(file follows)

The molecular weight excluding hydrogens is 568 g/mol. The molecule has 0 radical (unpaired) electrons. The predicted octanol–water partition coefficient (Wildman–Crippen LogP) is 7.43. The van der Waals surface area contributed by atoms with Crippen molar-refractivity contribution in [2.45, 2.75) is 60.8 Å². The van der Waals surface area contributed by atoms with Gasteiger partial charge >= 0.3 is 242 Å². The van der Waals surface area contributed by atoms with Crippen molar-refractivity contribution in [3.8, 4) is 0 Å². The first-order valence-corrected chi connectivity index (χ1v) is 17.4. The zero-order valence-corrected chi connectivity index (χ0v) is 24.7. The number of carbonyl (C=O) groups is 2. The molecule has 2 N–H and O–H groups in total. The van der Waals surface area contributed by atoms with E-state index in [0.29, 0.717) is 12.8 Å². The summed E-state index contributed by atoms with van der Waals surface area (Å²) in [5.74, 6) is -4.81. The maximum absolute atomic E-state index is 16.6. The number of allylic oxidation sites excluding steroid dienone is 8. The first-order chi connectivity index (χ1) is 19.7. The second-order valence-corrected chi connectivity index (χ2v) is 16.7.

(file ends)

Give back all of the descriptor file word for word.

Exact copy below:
The molecular weight excluding hydrogens is 568 g/mol. The molecule has 0 radical (unpaired) electrons. The predicted octanol–water partition coefficient (Wildman–Crippen LogP) is 7.43. The van der Waals surface area contributed by atoms with Crippen molar-refractivity contribution in [2.45, 2.75) is 60.8 Å². The van der Waals surface area contributed by atoms with Gasteiger partial charge >= 0.3 is 242 Å². The van der Waals surface area contributed by atoms with Crippen molar-refractivity contribution in [3.8, 4) is 0 Å². The first-order valence-corrected chi connectivity index (χ1v) is 17.4. The zero-order valence-corrected chi connectivity index (χ0v) is 24.7. The number of carbonyl (C=O) groups is 2. The molecule has 2 N–H and O–H groups in total. The van der Waals surface area contributed by atoms with E-state index in [0.29, 0.717) is 12.8 Å². The summed E-state index contributed by atoms with van der Waals surface area (Å²) in [5.74, 6) is -4.81. The maximum absolute atomic E-state index is 16.6. The number of allylic oxidation sites excluding steroid dienone is 8. The first-order chi connectivity index (χ1) is 19.7. The second-order valence-corrected chi connectivity index (χ2v) is 16.7.